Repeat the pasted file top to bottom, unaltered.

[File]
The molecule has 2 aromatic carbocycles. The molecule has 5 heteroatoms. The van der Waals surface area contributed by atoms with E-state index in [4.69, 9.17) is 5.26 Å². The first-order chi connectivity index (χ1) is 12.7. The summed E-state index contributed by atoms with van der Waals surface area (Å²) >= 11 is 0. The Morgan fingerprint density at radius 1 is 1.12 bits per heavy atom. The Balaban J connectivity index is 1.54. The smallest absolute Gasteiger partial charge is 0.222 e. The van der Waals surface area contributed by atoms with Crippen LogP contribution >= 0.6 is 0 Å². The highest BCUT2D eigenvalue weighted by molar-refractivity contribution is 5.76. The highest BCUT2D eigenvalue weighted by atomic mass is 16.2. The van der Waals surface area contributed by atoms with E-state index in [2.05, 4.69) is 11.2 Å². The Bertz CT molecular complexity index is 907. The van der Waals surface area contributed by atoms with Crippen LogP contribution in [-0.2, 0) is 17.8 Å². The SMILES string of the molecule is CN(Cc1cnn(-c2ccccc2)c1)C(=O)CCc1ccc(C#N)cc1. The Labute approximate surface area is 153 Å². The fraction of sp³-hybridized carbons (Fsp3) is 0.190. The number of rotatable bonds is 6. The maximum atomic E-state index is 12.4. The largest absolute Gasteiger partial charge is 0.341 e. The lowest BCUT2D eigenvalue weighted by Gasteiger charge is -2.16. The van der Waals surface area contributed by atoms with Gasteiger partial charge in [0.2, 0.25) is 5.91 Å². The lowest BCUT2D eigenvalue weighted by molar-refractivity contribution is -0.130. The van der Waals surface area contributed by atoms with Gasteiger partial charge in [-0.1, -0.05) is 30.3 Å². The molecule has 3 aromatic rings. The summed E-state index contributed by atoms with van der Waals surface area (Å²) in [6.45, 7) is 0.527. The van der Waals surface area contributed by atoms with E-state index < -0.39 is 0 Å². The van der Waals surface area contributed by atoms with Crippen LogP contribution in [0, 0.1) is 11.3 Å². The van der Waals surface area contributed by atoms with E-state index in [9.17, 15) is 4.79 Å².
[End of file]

The molecule has 2 aromatic carbocycles. The molecule has 5 heteroatoms. The van der Waals surface area contributed by atoms with E-state index in [4.69, 9.17) is 5.26 Å². The first-order chi connectivity index (χ1) is 12.7. The summed E-state index contributed by atoms with van der Waals surface area (Å²) >= 11 is 0. The Morgan fingerprint density at radius 1 is 1.12 bits per heavy atom. The Balaban J connectivity index is 1.54. The smallest absolute Gasteiger partial charge is 0.222 e. The van der Waals surface area contributed by atoms with Crippen LogP contribution >= 0.6 is 0 Å². The highest BCUT2D eigenvalue weighted by molar-refractivity contribution is 5.76. The highest BCUT2D eigenvalue weighted by atomic mass is 16.2. The van der Waals surface area contributed by atoms with E-state index in [2.05, 4.69) is 11.2 Å². The Bertz CT molecular complexity index is 907. The van der Waals surface area contributed by atoms with Crippen LogP contribution in [-0.2, 0) is 17.8 Å². The SMILES string of the molecule is CN(Cc1cnn(-c2ccccc2)c1)C(=O)CCc1ccc(C#N)cc1. The Labute approximate surface area is 153 Å². The fraction of sp³-hybridized carbons (Fsp3) is 0.190. The number of rotatable bonds is 6. The maximum atomic E-state index is 12.4. The largest absolute Gasteiger partial charge is 0.341 e. The lowest BCUT2D eigenvalue weighted by Gasteiger charge is -2.16. The van der Waals surface area contributed by atoms with Gasteiger partial charge in [0.2, 0.25) is 5.91 Å². The lowest BCUT2D eigenvalue weighted by molar-refractivity contribution is -0.130. The van der Waals surface area contributed by atoms with Gasteiger partial charge in [-0.1, -0.05) is 30.3 Å². The molecule has 3 aromatic rings. The summed E-state index contributed by atoms with van der Waals surface area (Å²) in [6.45, 7) is 0.527. The van der Waals surface area contributed by atoms with E-state index < -0.39 is 0 Å². The van der Waals surface area contributed by atoms with Crippen LogP contribution in [0, 0.1) is 11.3 Å². The van der Waals surface area contributed by atoms with E-state index in [9.17, 15) is 4.79 Å².